Options narrow for Venezuelan opposition
CARACAS, Venezuela (AP) — Venezuela’s opposition watched its options dwindle Wednesday after the head of the Supreme Court said there could be no recount of the razor-thin presidential election victory by Hugo Chavez’s heir, leaving many government foes feeling the only chance at power is to wait for the ruling socialists to stumble.
Opposition activists and independent observers called the judge’s declaration blatant and legally unfounded favoritism from a purportedly independent body that is packed with confederates of President-elect Nicolas Maduro, Chavez’s hand-picked successor.
The recount issue isn’t before the court, but its president, Luisa Morales, appeared on television at midday to declare that the opposition call for an examination of each and every paper vote receipt had “angered many Venezuelans.”
It was an unsubtle reminder that virtually every lever of power in Venezuela sits in the hands of a ruling party unafraid to use almost all means at its disposal to marginalize its opponents.
“In Venezuela the system is absolutely automatic, in such a way that manual recounts don’t exist,” Morales said.
Opposition candidate Henrique Capriles later told a TV interviewer that Morales should be disqualified from legal decision on petition that his campaign filed Wednesday for a recount.
A day earlier, Capriles canceled a march in the capital planned for Wednesday, saying the government planned to react with violence. That decision came after Maduro urged his own supporters to take to the streets Wednesday.
Maduro hectored the opposition during a 45-minute live appearance on state television Wednesday, calling his opponents “fascists” plotting to overthrow the government.
“Superman could not win an election here,” Diego Arria, a former U.N. ambassador and conservative member of the opposition coalition, said resignedly.
“We’re left with the option of calling the United Nations, the Organization of American States and the Inter-American Human Rights Commission, but that won’t have any impact here,” Arria told The Associated Press. “If the population stands down, we lose.”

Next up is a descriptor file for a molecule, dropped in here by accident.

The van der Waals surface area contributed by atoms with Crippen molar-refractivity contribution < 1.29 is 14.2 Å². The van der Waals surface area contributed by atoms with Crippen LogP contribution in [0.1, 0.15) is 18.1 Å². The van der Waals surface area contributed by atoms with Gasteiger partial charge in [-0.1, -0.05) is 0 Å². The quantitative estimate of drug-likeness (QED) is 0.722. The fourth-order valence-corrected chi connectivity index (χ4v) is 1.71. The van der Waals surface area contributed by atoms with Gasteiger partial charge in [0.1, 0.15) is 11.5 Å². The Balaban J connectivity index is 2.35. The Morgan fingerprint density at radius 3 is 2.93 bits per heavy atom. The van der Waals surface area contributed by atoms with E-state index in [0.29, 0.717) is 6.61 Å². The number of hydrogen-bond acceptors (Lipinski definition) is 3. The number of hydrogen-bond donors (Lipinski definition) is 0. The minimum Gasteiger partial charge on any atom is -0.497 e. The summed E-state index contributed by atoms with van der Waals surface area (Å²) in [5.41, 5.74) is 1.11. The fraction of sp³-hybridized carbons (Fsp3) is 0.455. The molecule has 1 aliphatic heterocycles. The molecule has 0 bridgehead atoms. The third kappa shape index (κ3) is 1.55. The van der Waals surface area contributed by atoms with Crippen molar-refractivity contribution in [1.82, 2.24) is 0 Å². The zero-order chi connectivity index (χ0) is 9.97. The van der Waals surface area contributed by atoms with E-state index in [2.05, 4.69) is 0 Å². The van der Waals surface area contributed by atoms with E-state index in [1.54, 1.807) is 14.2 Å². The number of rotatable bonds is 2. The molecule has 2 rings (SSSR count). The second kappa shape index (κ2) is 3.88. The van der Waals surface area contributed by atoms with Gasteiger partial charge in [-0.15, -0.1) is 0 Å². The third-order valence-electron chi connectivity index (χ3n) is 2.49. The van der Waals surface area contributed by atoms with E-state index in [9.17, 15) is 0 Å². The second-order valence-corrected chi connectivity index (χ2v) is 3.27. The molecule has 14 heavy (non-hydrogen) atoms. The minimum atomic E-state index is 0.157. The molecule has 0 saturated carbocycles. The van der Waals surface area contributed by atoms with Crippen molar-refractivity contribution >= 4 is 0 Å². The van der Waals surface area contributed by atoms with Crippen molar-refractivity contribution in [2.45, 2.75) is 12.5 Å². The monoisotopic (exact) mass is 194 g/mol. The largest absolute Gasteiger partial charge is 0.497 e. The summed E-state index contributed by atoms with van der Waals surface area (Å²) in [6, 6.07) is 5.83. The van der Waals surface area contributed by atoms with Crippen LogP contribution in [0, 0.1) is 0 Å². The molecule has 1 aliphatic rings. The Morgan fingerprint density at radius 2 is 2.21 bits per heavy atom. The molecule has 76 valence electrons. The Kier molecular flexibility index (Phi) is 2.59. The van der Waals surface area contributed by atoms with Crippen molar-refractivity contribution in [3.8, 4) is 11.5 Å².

The National Electoral Council on Monday ratified Maduro as the winner of the previous day’s vote with 50.8 percent to Capriles’ 49 percent.
The United States, meanwhile, appeared to soften its insistence on a recount as U.S. Secretary of State John Kerry left open the possibility of recognizing Maduro as president even the votes aren’t reviewed.
The Obama administration has stood almost alone, along with Paraguay and Panama, in insisting on a recount as other governments congratulated Maduro, who is scheduled to be formally sworn in Friday.
Maduro’s government said 15 countries had confirmed they were sending high-level delegations, among them Bolivia, Ecuador, Nicaragua, Iran, China, Saudi Arabia, Qatar, Haiti, Uruguay and Argentina.
Kerry said there was no plan to send a U.S. diplomat but when asked about whether the U.S. would recognize Maduro as legitimate, he said, “I can’t give you a yes-or-no answer on that.”
“If there are huge irregularities, we’re going to have serious questions about the viability of that government. But that evaluation has to be made, and I haven’t made it yet,” Kerry told the House Foreign Affairs Committee.
Maduro boomed angrily in a later TV appearance.
“Take your eyes off Venezuela, John Kerry! Get out of here! Enough interventionism!”
Capriles has presented a series of allegations of vote fraud and other irregularities that he contends easily add up to more than Maduro’s 262,000-vote winning margin out of about 14.9 million votes cast. In addition, the electoral council says about 100,000 votes from abroad had not been counted by Wednesday, and Capriles got about 90 percent of such overseas ballots in the October presidential election won by Chavez.
The list of alleged problems includes:
— Government backers forced pro-Capriles observers out of 283 polling places at which 722,983 votes were cast, and the lack of witnesses raises the possibility of fraud, including double voting.
— Menacing bands of government supporters turned pro-Capriles voters away from the polls.
— There were 3,535 damaged voting machines, representing 189,982 votes.
— Voting rolls included 600,000 dead people.
Morales, the Supreme Court chief, said Venezuela’s voting system is so automated that a manual count doesn’t exist. Technically, however, a recount is possible as paper receipts are issued for every vote cast and can be checked against tallies done by each voting machine, voter registries and centralized records.
The non-partisan Academy of Political and Social Sciences at the Central University of Venezuela said paper ballots are explicitly described in Venezuela’s election law as a tool for investigating vote irregularities. “Recounting votes, along with protests and peaceful demonstrations, is one of the legitimate means of democratic co-existence,” it said.
Maduro and his ruling circle have accused Capriles of inciting postelection violence by “neo-Nazi gangs” that the government said claimed eight lives and injured 61.
Associated Press writers E. Eduardo Castillo, Frank Bajak, Fabiola Sanchez and Michael Weissenstein contributed to this report.
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